Delaware is one of the 50 states of the United States, in the South-Atlantic or Southern region. It is bordered to the south and west by Maryland, north by Pennsylvania, and east by New Jersey and the Atlantic Ocean. The state takes its name from Thomas West, 3rd Baron De La Warr, an English nobleman and Virginia's first colonial governor.
Florida is the southernmost contiguous state in the United States. The state is bordered to the west by the Gulf of Mexico, to the northwest by Alabama, to the north by Georgia, to the east by the Atlantic Ocean, and to the south by the Straits of Florida. Florida is the 22nd-most extensive, the 3rd-most populous, and the 8th-most densely populated of the U.S. states. Jacksonville is the most populous municipality in the state and the largest city by area in the contiguous United States. The Miami metropolitan area is Florida's most populous urban area. Tallahassee is the state's capital.
Georgia is a state located in the southeastern region of the United States. Georgia is the 24th largest in area and 8th-most populous of the 50 United States. Georgia is bordered to the north by Tennessee and North Carolina, to the northeast by South Carolina, to the southeast by the Atlantic Ocean, to the south by Florida, and to the west by Alabama. Atlanta, a "beta(+)" global city, is both the state's capital and largest city. The Atlanta metropolitan area, with an estimated population of 5,949,951 in 2018, is the 9th most populous metropolitan area in the United States and contains about 60% of the entire state population.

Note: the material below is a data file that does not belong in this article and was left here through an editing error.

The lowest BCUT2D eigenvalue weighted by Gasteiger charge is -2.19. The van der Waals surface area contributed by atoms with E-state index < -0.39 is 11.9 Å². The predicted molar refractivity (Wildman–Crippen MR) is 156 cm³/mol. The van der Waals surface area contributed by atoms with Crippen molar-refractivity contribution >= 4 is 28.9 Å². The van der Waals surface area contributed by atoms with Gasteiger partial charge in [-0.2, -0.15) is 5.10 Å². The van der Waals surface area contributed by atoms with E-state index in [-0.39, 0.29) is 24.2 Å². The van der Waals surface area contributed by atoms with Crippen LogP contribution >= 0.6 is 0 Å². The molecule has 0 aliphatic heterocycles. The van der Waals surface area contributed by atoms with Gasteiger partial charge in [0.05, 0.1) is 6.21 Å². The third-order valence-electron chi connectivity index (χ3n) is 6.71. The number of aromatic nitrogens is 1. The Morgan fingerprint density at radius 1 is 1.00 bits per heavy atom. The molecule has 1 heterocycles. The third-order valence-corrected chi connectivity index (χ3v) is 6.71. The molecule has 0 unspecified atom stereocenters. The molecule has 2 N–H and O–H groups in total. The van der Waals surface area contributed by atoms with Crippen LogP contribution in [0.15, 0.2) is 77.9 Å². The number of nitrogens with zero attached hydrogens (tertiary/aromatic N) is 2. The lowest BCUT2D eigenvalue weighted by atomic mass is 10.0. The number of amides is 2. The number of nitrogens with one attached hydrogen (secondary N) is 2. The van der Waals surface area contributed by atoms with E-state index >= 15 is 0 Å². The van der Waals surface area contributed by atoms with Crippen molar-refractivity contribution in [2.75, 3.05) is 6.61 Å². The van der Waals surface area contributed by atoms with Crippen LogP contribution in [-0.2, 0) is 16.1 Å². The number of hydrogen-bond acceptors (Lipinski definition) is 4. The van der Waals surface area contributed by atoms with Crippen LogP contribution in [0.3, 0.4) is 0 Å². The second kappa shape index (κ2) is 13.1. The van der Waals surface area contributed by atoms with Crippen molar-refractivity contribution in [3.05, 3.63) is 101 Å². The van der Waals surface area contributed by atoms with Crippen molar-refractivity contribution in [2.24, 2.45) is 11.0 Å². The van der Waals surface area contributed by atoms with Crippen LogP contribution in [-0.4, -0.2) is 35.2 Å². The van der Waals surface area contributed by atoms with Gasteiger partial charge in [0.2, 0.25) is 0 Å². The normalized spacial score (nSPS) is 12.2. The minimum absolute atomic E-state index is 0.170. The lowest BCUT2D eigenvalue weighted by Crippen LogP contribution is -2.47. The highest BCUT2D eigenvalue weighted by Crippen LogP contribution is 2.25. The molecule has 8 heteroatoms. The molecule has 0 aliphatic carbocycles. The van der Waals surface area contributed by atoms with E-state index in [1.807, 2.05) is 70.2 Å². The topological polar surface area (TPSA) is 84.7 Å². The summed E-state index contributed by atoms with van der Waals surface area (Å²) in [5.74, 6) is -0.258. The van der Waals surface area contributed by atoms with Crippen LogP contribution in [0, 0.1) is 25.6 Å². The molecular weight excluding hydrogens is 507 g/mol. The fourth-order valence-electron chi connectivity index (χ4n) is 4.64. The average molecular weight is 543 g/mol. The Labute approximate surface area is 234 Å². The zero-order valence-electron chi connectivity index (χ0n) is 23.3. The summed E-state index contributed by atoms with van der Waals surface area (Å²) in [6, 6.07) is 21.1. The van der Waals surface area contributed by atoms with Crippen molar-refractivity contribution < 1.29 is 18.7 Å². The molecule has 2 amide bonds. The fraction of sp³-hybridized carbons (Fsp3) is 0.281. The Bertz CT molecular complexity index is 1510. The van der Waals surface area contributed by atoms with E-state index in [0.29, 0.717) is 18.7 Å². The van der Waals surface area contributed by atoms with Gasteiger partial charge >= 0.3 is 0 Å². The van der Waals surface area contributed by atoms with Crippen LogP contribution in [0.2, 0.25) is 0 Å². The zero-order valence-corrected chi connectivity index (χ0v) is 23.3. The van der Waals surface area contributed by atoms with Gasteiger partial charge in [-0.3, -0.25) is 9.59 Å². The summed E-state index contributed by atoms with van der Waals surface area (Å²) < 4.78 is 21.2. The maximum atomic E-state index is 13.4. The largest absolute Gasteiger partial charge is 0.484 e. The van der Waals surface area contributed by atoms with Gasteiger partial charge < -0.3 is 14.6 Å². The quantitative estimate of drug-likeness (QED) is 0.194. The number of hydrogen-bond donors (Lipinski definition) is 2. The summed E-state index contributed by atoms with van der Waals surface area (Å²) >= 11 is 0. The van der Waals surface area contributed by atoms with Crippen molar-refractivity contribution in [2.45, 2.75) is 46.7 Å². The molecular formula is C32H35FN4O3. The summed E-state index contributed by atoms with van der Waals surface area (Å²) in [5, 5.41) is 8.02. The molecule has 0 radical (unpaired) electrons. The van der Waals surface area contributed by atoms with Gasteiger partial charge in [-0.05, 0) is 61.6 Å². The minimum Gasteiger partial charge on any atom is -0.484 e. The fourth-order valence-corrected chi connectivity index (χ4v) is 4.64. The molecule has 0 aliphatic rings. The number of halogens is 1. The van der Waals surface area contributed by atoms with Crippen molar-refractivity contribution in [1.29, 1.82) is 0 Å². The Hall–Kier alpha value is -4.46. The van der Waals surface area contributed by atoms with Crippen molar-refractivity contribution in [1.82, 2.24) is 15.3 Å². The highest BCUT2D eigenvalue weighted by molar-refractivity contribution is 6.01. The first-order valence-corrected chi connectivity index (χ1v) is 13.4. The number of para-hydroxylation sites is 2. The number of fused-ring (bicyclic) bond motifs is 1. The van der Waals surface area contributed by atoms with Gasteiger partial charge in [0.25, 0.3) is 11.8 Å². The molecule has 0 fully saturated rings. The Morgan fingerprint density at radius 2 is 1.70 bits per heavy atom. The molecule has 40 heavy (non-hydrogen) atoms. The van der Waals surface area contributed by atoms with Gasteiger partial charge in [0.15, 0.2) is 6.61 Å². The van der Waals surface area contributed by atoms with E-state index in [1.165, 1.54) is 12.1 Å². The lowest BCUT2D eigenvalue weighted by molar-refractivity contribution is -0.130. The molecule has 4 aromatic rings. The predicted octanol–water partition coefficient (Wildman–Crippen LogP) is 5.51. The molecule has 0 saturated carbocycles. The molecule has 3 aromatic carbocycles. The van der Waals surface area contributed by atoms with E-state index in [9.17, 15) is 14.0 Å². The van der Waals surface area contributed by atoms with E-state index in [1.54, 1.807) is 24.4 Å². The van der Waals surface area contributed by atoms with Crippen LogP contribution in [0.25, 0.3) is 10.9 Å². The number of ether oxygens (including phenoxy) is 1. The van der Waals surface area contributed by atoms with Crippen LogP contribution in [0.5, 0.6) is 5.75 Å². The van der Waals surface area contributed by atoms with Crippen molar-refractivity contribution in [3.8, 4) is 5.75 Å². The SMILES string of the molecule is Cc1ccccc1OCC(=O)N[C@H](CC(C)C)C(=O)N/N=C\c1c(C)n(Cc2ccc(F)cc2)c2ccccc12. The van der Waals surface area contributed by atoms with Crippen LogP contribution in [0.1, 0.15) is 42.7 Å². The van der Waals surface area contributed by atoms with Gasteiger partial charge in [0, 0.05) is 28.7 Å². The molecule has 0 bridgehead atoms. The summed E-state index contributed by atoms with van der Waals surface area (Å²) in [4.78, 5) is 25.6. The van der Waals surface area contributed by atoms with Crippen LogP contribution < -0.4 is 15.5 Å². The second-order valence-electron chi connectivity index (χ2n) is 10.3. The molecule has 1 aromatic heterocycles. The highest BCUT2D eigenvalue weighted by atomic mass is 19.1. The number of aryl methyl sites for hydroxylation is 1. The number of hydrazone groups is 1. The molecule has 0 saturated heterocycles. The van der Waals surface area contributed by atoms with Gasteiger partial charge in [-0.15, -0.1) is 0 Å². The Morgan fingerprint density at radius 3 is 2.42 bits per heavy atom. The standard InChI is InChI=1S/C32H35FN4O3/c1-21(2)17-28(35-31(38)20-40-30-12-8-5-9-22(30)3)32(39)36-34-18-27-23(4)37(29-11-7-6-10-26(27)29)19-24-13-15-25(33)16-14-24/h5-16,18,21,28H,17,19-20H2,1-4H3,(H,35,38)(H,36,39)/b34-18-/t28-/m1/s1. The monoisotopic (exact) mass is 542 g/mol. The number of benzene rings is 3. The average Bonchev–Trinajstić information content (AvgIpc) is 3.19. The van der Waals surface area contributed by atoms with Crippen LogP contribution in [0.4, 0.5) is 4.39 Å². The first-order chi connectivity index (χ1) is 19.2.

After the 1960s and passage of the Voting Rights Act of 1965, ensuring federal enforcement of constitutional rights in registration and voting, African Americans in the region were able to register and vote, rejoining the political system for the first time since the turn of the 20th century. While nearly six million African Americans had left the region by then in the Great Migration to other areas of the country, they and most of those who remained became affiliated with the Democratic Party. Its national leaders had supported the civil rights movement. Around the same time, white conservatives began to shift to the Republican Party, and by 2000 most had aligned with that. African Americans have elected numerous candidates of their choice, generally Democrats, from districts where their votes have been concentrated.